This volume of Eu-topias devotes its pages to an analysis of recent social movements which are very varied but, at the same time, are joined by a curious convergence: they began in December 2010 in Tunisia and then spread through many Islamic countries. In addition, as a complement for this discourse, this monograph is enriched by the inclusion of a study on photography in the Spanish Civil War (1936-39) – the resolution of this conflict stopped any social mobilization and the consequent modernization and democratic participation in Spain for decades.
The dossier contains a widely plural reflection on the first months of change in societies that were characterized as being caught between two opposite tendencies. On one hand, we see the dictatorships that guarantee a (dis)order in internally cleaved, inegalitarian and oppressive societies. On the other hand, a willingness of regeneration against corruption tendencies represented by fundamentalist religious and political organizations is also perceived. Until recently, the only real “third force” was reduced to the posible emergence of terrorist events. The interests of third countries (United States, Russia, China) supported this routine mosaic. These countries established which of their positions were “acceptable” in order to avoid any Islamic prominence on the international scene. We are still waiting for a clearer profile of these events, which are referred to as “spring” in some articles of our monograph, and as “revolution” in others. Time will clarify the designation of the events that are united by the unusual presence of a civil society that tends to act as a collective subject for change.
The future of such change, its consolidation or provisional and precarious condition, depend, as pointed by the author of “Le printemps arabe” en Afrique du Nord, on recognizing that these countries have been released, but it also initiates a second battle and excludes the need for economic development, “une bataille pour la libération du citoyen”. This implies the requirement that the freedoms of speech and press must allow the establishment of “freedom of conscience which unfortunately is not recognized in Muslim societies.” This observation is surprising for a European, whose history is based on the fact that freedom of conscience (as a basis for the private use of reason), preceded to public use of other forms of freedom. From this perspective, we find a fundamental problem in Muslim societies: the feasibility of a secular sphere in politics. It is true that the evangelical recommendation to “render unto Caesar what is Caesar’s and to God what is God’s” (along with the type of outcome that the Enlightenment meant for religious wars) has allowed the presence of religion in our societies without a serious interference in the institutional operation of our democracies. Political parties such as the Christian Democracy do not suppress laws that are morally rejected from the religious thoughts of these forces – divorce, abortion and others. This can create the theoretical possibility that the Muslim world would do the same. However, this would recquire the creation of an autonomous public sphere, with the subsquent retreat of religion into the realm of feelings and private practices.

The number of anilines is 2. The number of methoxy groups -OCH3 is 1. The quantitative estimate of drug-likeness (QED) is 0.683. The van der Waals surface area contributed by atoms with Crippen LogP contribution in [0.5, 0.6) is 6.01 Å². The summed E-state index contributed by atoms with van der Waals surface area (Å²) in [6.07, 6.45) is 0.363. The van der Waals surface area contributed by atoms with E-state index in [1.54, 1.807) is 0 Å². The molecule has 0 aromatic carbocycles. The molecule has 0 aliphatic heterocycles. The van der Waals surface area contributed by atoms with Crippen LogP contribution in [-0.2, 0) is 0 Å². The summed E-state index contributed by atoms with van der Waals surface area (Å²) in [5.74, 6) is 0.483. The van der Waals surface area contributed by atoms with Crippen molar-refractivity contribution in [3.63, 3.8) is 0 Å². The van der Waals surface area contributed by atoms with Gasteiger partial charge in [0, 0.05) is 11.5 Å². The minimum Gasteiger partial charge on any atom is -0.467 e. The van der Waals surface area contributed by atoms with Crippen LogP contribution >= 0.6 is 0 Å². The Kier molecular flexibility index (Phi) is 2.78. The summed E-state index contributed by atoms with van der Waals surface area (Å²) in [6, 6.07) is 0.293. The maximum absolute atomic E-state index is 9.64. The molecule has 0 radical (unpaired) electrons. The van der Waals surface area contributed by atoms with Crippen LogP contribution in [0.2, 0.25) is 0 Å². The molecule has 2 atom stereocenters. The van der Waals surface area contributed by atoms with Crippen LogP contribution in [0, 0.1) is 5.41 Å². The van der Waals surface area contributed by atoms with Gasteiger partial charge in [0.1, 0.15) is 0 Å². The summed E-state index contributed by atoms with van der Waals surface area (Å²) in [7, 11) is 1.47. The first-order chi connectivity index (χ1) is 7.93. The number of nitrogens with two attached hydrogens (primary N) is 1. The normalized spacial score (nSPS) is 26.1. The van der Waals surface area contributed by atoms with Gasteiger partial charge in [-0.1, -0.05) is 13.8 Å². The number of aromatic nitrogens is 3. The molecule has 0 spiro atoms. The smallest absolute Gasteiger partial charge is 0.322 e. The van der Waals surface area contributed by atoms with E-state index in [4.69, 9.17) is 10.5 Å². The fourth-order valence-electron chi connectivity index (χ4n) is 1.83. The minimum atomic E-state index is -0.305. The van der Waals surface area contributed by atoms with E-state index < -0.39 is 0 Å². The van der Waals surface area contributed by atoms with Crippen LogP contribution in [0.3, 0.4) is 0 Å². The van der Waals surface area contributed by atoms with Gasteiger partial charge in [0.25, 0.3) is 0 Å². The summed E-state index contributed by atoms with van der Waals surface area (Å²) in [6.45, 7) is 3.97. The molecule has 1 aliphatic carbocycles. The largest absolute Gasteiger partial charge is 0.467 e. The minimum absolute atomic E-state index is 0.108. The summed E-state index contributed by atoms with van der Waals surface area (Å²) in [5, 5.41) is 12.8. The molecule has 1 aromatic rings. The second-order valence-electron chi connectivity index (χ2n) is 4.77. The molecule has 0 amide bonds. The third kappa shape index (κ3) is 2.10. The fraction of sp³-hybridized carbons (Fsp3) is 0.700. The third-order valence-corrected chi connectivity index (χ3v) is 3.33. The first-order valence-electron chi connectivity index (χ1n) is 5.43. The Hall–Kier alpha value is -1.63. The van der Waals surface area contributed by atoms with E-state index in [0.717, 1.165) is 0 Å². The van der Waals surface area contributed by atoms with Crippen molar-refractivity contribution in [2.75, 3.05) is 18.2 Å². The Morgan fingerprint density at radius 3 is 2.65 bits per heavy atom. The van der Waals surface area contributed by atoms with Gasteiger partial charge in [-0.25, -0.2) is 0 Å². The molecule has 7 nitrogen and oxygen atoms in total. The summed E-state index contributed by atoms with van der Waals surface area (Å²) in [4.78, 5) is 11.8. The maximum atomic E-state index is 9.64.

There are many unknowns that these “springs” still lock to their own players and will not be surprising that this issue has to be back, again and again, to the focus of attention and analysis. The evolution of Egypt, which is not considered in this volume, the war in Syria, the events in Jordan, and even the evolution of political self-understanding of the Palestinians, as evidenced in the leadership of Hamas (rated as a terrorist movement up to the present) and its strategy to gain recognition as a state observer member of the UN, we suggest that the “revolution” in Islam is an event that tests new forms of politics. EU-topias does not want to be left out of the debate on the different dimensions of those experiences.